Things I Learned: 2010 in Review (2)

There are advantages and disadvantages to getting older.  But these days I think the advantages more than win the day.  Things become clearer.  Insight sharpens.  And as friendships deepen and networks expand, you learn so much.  I love that.

This is the second part of a series sharing some random truths that I learned or that resonated deeply in 2010.

  • Leaders who thrive in the long run experience life in all of its disappointment but choose to re-engage their hearts, minds and spirits anyway. I used to think leaders thrived over the long haul because they didn’t have the same struggles or temptations other people do. I no longer believe that…believe they thrive because they are committed to rebuilding trust, relationship and hope again and again – as often as necessary, especially when it hurts.  It’s also a profound way to strengthen your trust in God.
  • There is no greatness without suffering. My friend Robert Singh shared this observation with me a while ago.  I’ve tried to think of an exception again and again.  I can’t think of a single hero I admire biblically or in life who didn’t overcome adversity and suffering before being considered ‘great.’  Can you?  Christ is the supreme example.  So if you’ve ever asked God to use you to do great things….
  • Our disappointment with who we’re not can sabotage our potential to be who we are. I love being online and networked in ways we couldn’t dream of 15 years ago, but the shadow side is we’ve created a celebrity culture among ministry leaders.  We can and do listen to our ‘heros”.  And we can end up being bummed that God didn’t make us more like them.  That’s a mistake.  God will only hold me accountable for not being the person he created me to be.  He will never hold me accountable for not being more like someone I admire.  And this afflicts more than pastors.  If church attenders are negatively comparing their preacher and leaders to others they follow to and admire, we’ll never realize who we can be because we’re focused on who we’re not.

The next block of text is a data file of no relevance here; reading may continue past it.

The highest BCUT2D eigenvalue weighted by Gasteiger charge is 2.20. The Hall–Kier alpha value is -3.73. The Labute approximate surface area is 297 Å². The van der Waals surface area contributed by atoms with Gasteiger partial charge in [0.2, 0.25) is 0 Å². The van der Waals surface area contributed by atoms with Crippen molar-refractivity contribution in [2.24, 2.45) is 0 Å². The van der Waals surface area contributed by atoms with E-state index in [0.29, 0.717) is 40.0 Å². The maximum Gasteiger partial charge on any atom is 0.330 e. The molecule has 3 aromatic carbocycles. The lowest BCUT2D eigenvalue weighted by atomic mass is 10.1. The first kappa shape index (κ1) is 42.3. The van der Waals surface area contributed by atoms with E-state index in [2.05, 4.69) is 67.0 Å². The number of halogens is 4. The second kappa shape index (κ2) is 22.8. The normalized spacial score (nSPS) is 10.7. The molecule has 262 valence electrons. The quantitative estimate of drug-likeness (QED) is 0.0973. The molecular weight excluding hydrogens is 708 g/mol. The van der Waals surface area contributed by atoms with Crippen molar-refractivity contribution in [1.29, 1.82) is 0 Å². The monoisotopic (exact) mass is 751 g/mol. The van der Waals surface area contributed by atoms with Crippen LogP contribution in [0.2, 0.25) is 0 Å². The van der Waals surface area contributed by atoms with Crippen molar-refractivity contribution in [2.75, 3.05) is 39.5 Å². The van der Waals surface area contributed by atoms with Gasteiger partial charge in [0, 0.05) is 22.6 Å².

These insights are helping me live and lead differently.  In what ways, if any, do these learnings help you?

What would you add to this?  What have you learned?


  1. Chris Oldcorn on December 30, 2010 at 12:22 pm

    I can totally relate to the suffering point. The last few weeks have been some of the toughist in my professional life. Now, starting to see the light at the end of the tunnel & it is better then I ever thought possible just a few weeks ago.

    • Carey on December 30, 2010 at 4:39 pm

      Sorry to hear that Chris. It’s natural to want greatness without suffering, it just never ever seems to play out that way.

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